Recently I read newspaper stories that included the following sentences: : “Messages left with a spokesperson were not immediately returned.” “Officials in the White House had no immediate response.”
Arguably, we’re not intended to read such sentences word for word. Instead, the whole sentence becomes a “sign,” which signals that people working for the newspaper tried to get more information from a source but were not able to get the information, and which may also signal the implication that the spokesperson, official, company, or celebrity [you get the idea] has something to hide and that, therefore, news actually exists.
My favorite parody of this second signal occurred eras ago on the Mary Tyler Moore show, when local news-word-speaker Ted said that the Minneapolis TV station had called the White House about something and been rebuffed. Ted adopts the anchorperson’s most grave expression (with makeup), looks into the camera, drops the voice an octave, and asks, “Something to hide, Mr. President?”
When we do read sentences including the “immediate” rhetoric, we may note that they’re inaccurate. That is: Of course the messages weren’t returned, and indeed the writer probably meant to write that no one called, emailed, texted, or visited in response to messages. The writer did not really want his or her message to be returned (“She wrote upon it: ‘Return to Sender”).
Or, in the second case, the writer meant that no one in the executive branch had yet answered a question asked—but “yet” is the issue, not “immediate.” Indeed, because of the way time seems to work, an immediate response may not have been possible. How about, “Officials had no eventual response”? Even more taciturn: “No word yet.”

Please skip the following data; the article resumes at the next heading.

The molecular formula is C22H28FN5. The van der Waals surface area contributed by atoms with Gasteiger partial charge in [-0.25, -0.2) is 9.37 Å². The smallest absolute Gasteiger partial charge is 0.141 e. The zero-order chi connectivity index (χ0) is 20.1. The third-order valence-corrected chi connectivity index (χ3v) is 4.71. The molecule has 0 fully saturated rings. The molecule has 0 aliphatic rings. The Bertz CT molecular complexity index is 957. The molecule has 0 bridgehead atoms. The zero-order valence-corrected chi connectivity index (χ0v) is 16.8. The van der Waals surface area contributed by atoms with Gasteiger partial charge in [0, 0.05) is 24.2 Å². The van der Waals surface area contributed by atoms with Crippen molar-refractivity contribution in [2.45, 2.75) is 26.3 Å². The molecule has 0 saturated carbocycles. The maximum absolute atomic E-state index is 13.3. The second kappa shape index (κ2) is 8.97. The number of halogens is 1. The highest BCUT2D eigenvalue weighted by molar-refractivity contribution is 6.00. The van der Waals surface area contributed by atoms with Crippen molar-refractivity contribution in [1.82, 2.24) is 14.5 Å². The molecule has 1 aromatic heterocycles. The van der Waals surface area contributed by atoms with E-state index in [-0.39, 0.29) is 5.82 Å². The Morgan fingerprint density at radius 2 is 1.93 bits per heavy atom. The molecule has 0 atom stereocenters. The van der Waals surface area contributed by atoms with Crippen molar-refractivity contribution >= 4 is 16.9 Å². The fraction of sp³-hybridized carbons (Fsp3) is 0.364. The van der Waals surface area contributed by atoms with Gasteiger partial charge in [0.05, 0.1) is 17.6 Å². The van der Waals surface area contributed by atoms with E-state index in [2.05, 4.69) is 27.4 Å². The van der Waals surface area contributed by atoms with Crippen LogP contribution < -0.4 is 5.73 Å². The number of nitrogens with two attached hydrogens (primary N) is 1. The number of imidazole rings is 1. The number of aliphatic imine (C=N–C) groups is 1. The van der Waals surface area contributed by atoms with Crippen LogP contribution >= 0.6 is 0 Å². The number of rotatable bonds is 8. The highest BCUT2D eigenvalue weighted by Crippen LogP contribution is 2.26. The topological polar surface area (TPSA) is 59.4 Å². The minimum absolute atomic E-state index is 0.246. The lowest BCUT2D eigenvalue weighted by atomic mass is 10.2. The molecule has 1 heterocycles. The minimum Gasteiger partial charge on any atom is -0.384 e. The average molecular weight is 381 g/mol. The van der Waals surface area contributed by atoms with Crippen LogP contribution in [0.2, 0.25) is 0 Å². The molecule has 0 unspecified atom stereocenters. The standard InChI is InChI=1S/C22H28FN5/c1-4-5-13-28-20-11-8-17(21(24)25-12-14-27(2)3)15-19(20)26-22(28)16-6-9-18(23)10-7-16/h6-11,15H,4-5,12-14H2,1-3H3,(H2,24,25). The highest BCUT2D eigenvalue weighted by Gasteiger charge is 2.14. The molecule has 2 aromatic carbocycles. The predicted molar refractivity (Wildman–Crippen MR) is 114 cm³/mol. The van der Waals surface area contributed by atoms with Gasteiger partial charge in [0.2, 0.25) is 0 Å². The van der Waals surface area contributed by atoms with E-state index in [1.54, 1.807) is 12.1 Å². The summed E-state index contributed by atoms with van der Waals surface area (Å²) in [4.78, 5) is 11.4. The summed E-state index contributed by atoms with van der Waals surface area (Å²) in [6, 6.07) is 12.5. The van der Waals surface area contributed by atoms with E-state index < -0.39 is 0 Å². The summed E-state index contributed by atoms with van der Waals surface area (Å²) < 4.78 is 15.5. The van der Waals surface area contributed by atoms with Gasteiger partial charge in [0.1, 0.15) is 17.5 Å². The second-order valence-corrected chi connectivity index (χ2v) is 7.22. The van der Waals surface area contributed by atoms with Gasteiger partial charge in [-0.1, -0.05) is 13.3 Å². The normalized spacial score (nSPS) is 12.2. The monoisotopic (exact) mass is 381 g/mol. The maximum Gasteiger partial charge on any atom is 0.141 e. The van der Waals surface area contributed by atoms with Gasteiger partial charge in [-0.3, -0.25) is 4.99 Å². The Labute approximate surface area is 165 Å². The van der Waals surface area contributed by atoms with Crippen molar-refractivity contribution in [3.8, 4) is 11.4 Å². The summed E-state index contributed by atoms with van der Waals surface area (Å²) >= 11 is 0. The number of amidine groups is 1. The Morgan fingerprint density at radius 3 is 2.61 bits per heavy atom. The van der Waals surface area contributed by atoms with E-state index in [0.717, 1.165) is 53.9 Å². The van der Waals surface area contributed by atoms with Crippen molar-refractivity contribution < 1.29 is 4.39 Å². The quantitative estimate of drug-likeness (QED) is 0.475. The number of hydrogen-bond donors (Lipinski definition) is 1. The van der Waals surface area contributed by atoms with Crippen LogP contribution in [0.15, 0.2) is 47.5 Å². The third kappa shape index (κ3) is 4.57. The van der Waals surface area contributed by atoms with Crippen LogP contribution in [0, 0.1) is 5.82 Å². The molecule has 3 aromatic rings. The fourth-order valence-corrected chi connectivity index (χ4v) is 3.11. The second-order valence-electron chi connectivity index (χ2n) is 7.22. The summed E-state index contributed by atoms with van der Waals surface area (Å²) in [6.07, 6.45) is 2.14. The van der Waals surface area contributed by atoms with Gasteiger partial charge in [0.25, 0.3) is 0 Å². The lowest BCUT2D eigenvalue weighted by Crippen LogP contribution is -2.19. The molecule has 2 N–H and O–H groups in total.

Channeling Orwell, we should care about such apparently trivial mistakes only because it is, arguably, in our interest to care about precision. Of course, every one of us makes such errors of imprecision frequently in speech and writing. In casual speech, there’s probably no call or cause to correct the error, which may not even be recognized as an error by our interlocutor, who understands almost immediately that we really didn’t mean “immediately.”
In writing, revision and editing often allow the correction. In journalism, that’s what editors—of the managerial and copy types—are for. Or is it time now to say “were for”? Most habitual readers of newspapers have noticed the erosion of precision (if that implied metaphor works), as newspapers have declined financially.
With regard both to professional and amateur (such as this one) blogs, do we even expect such precision? I am paraphrasing what a colleague observed not long ago when he wrote, “Writers revise; bloggers move on to another post.
Readers also move on, as well they should, sometimes more quickly than writers and bloggers, partly because readers may have the attitude, “Who has time to read informational sentences with care?” Or: “Who cares?” Orwellites care. Sometimes.
A broader issue with regard to “immediate rhetoric” is the extent to which media and politicos almost constantly need—or behave as if they needed—to create a sense of heightened immediacy bordering on the emergent, the urgent, or even the crucial. Hence “This just in,” “We have breaking news,” “If you just joined us,” “Let us bring you up to date (speed) on the crisis in . . .” and Fatherland Security’s infamous color-coded “levels” of emergency—all part of the Tom Ridge Revue.
Apparently our rhetorical, political, and economic role is to have an immediate response—such as ceasing to listen?